Not Sorry For Leaking Debate Questions!
Status: Available Now!
Type: News
Date: Monday 7 November 2016, 12:00 AM
Media: Washington Post

About the person Hillary Clinton:
Art: Politics
Genres: Democratic Party, Economic Liberalism, Presidency, Modern Liberalism, Social Liberalism, U.S. Presidency, Social Conservatism, Federalism, First Lady, Secretary Of State, Senate, U.S. First Lady, U.S. Secretary Of State, U.S. Senate
Notable Organizations: Washington Post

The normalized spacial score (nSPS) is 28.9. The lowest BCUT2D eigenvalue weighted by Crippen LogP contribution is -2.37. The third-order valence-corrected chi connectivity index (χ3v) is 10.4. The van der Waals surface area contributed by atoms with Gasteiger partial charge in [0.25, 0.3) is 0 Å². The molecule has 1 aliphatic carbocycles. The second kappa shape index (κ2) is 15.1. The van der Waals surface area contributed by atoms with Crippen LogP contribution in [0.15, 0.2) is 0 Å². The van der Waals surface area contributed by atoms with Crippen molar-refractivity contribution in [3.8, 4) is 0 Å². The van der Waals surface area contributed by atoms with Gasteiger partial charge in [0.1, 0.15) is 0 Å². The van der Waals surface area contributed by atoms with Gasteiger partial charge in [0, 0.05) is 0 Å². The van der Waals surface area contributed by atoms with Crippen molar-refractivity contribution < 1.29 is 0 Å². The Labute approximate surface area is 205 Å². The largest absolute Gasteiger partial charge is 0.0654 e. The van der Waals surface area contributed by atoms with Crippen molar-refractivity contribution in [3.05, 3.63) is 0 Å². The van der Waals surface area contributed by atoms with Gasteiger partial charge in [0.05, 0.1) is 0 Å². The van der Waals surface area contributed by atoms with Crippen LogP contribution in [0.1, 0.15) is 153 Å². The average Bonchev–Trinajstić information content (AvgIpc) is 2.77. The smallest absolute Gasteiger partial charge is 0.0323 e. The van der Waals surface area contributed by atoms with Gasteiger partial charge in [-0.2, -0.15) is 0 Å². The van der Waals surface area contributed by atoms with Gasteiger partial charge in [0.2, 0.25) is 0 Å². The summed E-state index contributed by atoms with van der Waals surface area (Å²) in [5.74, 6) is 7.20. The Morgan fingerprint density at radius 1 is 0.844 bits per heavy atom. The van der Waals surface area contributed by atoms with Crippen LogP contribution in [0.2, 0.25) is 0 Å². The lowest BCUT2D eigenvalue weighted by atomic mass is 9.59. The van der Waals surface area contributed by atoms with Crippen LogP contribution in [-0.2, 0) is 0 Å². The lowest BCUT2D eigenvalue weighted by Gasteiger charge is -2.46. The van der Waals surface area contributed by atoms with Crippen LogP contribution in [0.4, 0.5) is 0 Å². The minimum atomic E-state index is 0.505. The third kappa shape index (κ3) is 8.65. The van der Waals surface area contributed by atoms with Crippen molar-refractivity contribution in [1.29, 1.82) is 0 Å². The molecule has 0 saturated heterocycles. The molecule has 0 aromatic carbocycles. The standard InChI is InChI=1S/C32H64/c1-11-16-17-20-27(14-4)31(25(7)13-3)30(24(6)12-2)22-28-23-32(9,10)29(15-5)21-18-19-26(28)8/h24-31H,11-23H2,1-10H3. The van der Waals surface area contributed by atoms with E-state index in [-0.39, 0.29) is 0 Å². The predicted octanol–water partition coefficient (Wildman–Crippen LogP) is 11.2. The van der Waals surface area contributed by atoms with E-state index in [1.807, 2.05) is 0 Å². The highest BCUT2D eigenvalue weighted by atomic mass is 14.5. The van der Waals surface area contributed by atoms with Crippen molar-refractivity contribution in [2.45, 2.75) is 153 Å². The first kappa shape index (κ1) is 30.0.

Donna Brazile is not apologizing for leaking CNN debate questions and topics to the Hillary Clinton campaign during the Democratic primary. Her only regret, it seems, is that she got caught. “My conscience — as an activist, a strategist — is very clear,” the interim chair of the Democratic National Committee said Monday during a satellite radio interview with liberal activist and SiriusXM host Joe Madison. She added that “if I had to do it all over again, I would know a hell of a lot more about cybersecurity.” In other words, Brazile would have made sure that her improper disclosures — which prompted CNN to drop her as an analyst — would not show up in hacked emails published by WikiLeaks. The lesson, apparently, is to pick up the phone or perhaps meet John Podesta in a dark alleyway. Madison hardly objected. In fact, he said CNN should have expected this kind of thing. “The one thing folk need to understand at CNN, MSNBC and all of this: When you hire folk who are, as you say, the, you know — their responsibility is to their candidate and their party,” Madison said, “they're going to do whatever they can to win. That's just — that's the nature of the beast.” What a cynical view. Sure, Brazile is a longtime Democratic operative, but the network should have been able to trust that Brazile would care about the integrity of her employer's debates, too, and not abuse her position. Notice that Brazile said her conscience is clear “as an activist, a strategist.” She is basically confirming one of the most negative perceptions of political operations — that the guiding ethos is whatever it takes to win. According to this cutthroat code of conduct, she did the right thing by putting her party's front-runner above all else. For journalists who believe it is time to purge cable news of partisan pundits, Monday's remarks by Brazile will only strengthen their resolve. She is suggesting that when operatives double as commentators, their true loyalties are in politics, not journalism, and they will try to use their positions in the media to advance their causes.
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